Friday 21 September 2018

Good stuff from Treasury

Two kudos for great work at Treasury - I've given out enough brickbats lately. 

First up, this week Treasury released its advice on the government's proposed Fair Pay Agreements. I don't know who requested it by OIA, but it's on their OIA release website, and available here. They get this one dead right. My summary:
  1. The Cabinet paper provides no evidence that industry- or occupation-wide bargain could address the purported problems of employer monopsony power;
  2. Neither does it provide any evidence that any imbalances in bargaining power have anything to do with wage and productivity concerns noted in the Cabinet paper;
  3. There is no evidence base suggesting this could help improve wages and productivity in any occupation or industry;
  4. Having a working group set this kind of policy is dangerous when they have only a high-level sense of that there's a problem and no clue what they're really doing - and the effects could be substantial structural changes to the labour market;
  5. International experience shows it's easy to mess these things up, to screw over outsider firms, and to build in fragility in case of economic shocks;
  6. And, regional heterogeneity will be a big problem that the working group would need to sort through too. 
Treasury consequently recommends extending the policy process to allow for further analysis.  

Appendix 1 provides Treasury's comment in the Cabinet paper:
The Treasury considers more departmental policy work is required ahead of Cabinet’s consideration of, and agreement to, the recommendations in this paper. The policy proposal is significant: Fair Pay Agreements could make substantial structural changes to the labour market and – as referenced in this paper – misapplication of the policy could have large negative effects on productivity, worker terms and conditions, and employment. The policy is also in the early stages of development: Cabinet’s in-principle agreement is being sought to an outline of the policy direction; initial work by officials has not identified an occupation or industry in which the proposed system would address wage or productivity issues; and the working group is being tasked with answering foundational policy design questions.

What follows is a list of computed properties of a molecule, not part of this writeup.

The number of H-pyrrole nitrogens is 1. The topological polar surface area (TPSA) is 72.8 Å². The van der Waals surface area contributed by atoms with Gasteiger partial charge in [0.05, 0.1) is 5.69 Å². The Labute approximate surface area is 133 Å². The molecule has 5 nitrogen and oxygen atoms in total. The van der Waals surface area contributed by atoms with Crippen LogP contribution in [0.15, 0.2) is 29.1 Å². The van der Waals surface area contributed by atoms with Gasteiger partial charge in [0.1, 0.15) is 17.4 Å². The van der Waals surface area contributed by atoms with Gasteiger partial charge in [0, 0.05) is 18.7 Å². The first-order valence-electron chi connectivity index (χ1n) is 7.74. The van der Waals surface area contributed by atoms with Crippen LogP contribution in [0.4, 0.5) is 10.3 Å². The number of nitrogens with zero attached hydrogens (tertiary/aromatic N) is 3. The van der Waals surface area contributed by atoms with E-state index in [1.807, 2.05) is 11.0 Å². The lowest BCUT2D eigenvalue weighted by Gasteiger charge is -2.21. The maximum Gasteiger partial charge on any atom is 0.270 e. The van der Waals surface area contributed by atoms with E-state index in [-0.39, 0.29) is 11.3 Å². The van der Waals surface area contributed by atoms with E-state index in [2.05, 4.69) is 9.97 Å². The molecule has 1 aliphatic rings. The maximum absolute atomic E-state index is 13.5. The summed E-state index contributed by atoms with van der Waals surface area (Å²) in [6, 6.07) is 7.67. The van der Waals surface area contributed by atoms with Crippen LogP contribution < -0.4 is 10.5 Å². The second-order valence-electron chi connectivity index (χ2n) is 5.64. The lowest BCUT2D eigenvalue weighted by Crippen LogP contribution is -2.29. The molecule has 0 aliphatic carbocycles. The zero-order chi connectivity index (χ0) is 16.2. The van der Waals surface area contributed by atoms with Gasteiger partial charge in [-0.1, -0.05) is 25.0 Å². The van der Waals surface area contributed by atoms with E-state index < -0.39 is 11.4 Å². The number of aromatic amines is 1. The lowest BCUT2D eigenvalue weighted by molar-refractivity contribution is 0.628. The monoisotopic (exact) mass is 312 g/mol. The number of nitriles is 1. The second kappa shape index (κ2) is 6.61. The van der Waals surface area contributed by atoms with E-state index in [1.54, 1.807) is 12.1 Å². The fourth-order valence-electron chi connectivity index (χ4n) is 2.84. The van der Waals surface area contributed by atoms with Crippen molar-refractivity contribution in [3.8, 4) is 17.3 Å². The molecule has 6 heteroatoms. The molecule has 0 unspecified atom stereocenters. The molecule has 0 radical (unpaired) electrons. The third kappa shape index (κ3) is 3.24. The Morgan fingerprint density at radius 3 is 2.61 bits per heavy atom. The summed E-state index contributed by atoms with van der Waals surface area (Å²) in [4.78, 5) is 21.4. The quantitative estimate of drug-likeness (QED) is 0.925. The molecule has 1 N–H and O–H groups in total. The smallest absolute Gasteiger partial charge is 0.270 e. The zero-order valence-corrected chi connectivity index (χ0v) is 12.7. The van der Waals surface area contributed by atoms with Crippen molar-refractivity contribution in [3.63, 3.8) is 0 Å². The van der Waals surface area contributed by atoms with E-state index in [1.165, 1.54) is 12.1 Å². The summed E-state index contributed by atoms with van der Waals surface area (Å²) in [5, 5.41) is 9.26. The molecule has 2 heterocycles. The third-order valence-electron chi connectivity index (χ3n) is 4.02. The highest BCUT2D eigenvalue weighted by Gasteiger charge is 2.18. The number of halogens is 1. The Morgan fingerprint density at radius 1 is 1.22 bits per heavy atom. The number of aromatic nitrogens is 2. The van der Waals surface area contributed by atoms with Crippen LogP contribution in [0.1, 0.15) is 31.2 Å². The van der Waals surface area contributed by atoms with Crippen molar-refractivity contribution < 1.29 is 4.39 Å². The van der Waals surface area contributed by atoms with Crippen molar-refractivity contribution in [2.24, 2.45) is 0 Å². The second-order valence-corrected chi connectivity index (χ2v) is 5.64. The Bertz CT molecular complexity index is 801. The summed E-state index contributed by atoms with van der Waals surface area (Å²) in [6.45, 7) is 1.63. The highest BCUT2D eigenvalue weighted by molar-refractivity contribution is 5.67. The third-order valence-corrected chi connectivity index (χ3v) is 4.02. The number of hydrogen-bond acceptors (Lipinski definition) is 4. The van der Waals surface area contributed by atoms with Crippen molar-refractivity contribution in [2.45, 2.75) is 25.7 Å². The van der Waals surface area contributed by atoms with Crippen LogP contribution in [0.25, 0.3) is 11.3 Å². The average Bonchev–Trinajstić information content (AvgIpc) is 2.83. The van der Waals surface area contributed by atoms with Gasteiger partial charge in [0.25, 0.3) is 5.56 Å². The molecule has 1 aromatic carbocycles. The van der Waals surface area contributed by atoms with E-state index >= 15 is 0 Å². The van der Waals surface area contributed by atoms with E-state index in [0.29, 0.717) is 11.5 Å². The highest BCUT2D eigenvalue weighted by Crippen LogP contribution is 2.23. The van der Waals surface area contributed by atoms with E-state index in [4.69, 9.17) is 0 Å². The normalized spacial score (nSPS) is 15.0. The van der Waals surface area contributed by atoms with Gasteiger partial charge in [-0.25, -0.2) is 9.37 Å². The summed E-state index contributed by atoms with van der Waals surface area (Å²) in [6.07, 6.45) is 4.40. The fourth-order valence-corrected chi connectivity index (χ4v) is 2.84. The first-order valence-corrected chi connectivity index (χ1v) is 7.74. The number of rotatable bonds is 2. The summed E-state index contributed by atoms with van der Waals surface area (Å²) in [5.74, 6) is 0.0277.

Given the significance of the proposal, we recommend extending the departmental policy development process to enable further analysis of the causes of the wage and productivity concerns identified in the paper, options to address those concerns, and the conditions for the success of industry-level bargaining. This would enable Cabinet to make decisions with a clearer view of the purpose, scope, and impacts of the proposal, and ensure the working group’s terms of reference are tied to this purpose and Government priorities.  
This is exactly the kind of unwelcome but important advice that Treasury has to be willing to give. Excellent. We put out a press release on it this afternoon.

Next up, and belatedly, Treasury's advice around Labour's proposed minimum wage hikes. See in particular the 14 December part. The team make the same points I make:

  • Risk of higher youth unemployment - but starting-out rates could mitigate
  • Minimum wage is a poor way of supporting low-income families because it's poorly targeted - most are workers starting out who then move on to higher wages, and abatement of other income-linked benefits eats most of it anyway
  • It is likely to bite in tougher labour markets, and especially where our minimum wage is already very high relative to median wages - and this is most likely to hurt the most vulnerable.
Again, this is good sound advice on a Labour election policy plank. Kudos to Treasury for providing it. 

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